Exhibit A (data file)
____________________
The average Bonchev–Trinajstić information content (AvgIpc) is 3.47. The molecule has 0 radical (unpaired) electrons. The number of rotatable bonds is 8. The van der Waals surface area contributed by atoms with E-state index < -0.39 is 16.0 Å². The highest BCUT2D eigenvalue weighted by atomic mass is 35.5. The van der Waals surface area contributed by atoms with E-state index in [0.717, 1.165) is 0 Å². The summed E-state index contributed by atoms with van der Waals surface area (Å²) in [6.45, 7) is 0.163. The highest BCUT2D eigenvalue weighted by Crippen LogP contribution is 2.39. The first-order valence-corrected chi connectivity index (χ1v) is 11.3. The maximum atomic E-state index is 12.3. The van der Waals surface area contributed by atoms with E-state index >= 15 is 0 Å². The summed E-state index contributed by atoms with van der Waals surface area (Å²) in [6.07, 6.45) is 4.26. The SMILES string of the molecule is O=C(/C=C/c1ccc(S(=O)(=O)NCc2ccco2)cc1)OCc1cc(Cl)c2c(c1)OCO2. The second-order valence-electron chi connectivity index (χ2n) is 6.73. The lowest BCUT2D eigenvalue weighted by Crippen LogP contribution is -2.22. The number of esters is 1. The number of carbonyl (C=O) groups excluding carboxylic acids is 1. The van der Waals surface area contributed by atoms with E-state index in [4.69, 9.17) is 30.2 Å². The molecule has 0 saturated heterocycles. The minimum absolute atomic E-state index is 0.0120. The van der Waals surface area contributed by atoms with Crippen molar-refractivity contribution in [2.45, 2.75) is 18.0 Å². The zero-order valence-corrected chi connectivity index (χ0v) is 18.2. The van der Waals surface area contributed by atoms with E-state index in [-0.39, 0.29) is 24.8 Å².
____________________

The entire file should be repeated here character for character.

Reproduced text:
The average Bonchev–Trinajstić information content (AvgIpc) is 3.47. The molecule has 0 radical (unpaired) electrons. The number of rotatable bonds is 8. The van der Waals surface area contributed by atoms with E-state index < -0.39 is 16.0 Å². The highest BCUT2D eigenvalue weighted by atomic mass is 35.5. The van der Waals surface area contributed by atoms with E-state index in [0.717, 1.165) is 0 Å². The summed E-state index contributed by atoms with van der Waals surface area (Å²) in [6.45, 7) is 0.163. The highest BCUT2D eigenvalue weighted by Crippen LogP contribution is 2.39. The first-order valence-corrected chi connectivity index (χ1v) is 11.3. The maximum atomic E-state index is 12.3. The van der Waals surface area contributed by atoms with E-state index >= 15 is 0 Å². The summed E-state index contributed by atoms with van der Waals surface area (Å²) in [6.07, 6.45) is 4.26. The SMILES string of the molecule is O=C(/C=C/c1ccc(S(=O)(=O)NCc2ccco2)cc1)OCc1cc(Cl)c2c(c1)OCO2. The second-order valence-electron chi connectivity index (χ2n) is 6.73. The lowest BCUT2D eigenvalue weighted by Crippen LogP contribution is -2.22. The number of esters is 1. The number of carbonyl (C=O) groups excluding carboxylic acids is 1. The van der Waals surface area contributed by atoms with E-state index in [4.69, 9.17) is 30.2 Å². The molecule has 0 saturated heterocycles. The minimum absolute atomic E-state index is 0.0120. The van der Waals surface area contributed by atoms with Crippen molar-refractivity contribution in [2.45, 2.75) is 18.0 Å². The zero-order valence-corrected chi connectivity index (χ0v) is 18.2. The van der Waals surface area contributed by atoms with E-state index in [-0.39, 0.29) is 24.8 Å².